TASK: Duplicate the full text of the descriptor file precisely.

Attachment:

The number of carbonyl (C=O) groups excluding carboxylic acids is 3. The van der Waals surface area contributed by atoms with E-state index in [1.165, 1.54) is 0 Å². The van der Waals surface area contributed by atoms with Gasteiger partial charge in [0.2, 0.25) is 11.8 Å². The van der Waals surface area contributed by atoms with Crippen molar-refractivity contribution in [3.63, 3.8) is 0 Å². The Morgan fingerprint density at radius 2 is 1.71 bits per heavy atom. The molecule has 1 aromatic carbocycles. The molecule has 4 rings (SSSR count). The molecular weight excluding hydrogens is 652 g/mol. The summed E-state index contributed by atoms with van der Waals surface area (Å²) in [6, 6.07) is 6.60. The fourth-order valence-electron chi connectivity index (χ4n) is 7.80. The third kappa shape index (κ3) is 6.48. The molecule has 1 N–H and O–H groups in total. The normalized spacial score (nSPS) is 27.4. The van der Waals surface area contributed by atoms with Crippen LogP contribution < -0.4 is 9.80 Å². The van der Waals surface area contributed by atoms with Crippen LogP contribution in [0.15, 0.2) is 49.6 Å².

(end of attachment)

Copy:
The number of carbonyl (C=O) groups excluding carboxylic acids is 3. The van der Waals surface area contributed by atoms with E-state index in [1.165, 1.54) is 0 Å². The van der Waals surface area contributed by atoms with Gasteiger partial charge in [0.2, 0.25) is 11.8 Å². The van der Waals surface area contributed by atoms with Crippen molar-refractivity contribution in [3.63, 3.8) is 0 Å². The Morgan fingerprint density at radius 2 is 1.71 bits per heavy atom. The molecule has 1 aromatic carbocycles. The molecule has 4 rings (SSSR count). The molecular weight excluding hydrogens is 652 g/mol. The summed E-state index contributed by atoms with van der Waals surface area (Å²) in [6, 6.07) is 6.60. The fourth-order valence-electron chi connectivity index (χ4n) is 7.80. The third kappa shape index (κ3) is 6.48. The molecule has 1 N–H and O–H groups in total. The normalized spacial score (nSPS) is 27.4. The van der Waals surface area contributed by atoms with Crippen LogP contribution < -0.4 is 9.80 Å². The van der Waals surface area contributed by atoms with Crippen LogP contribution in [0.15, 0.2) is 49.6 Å².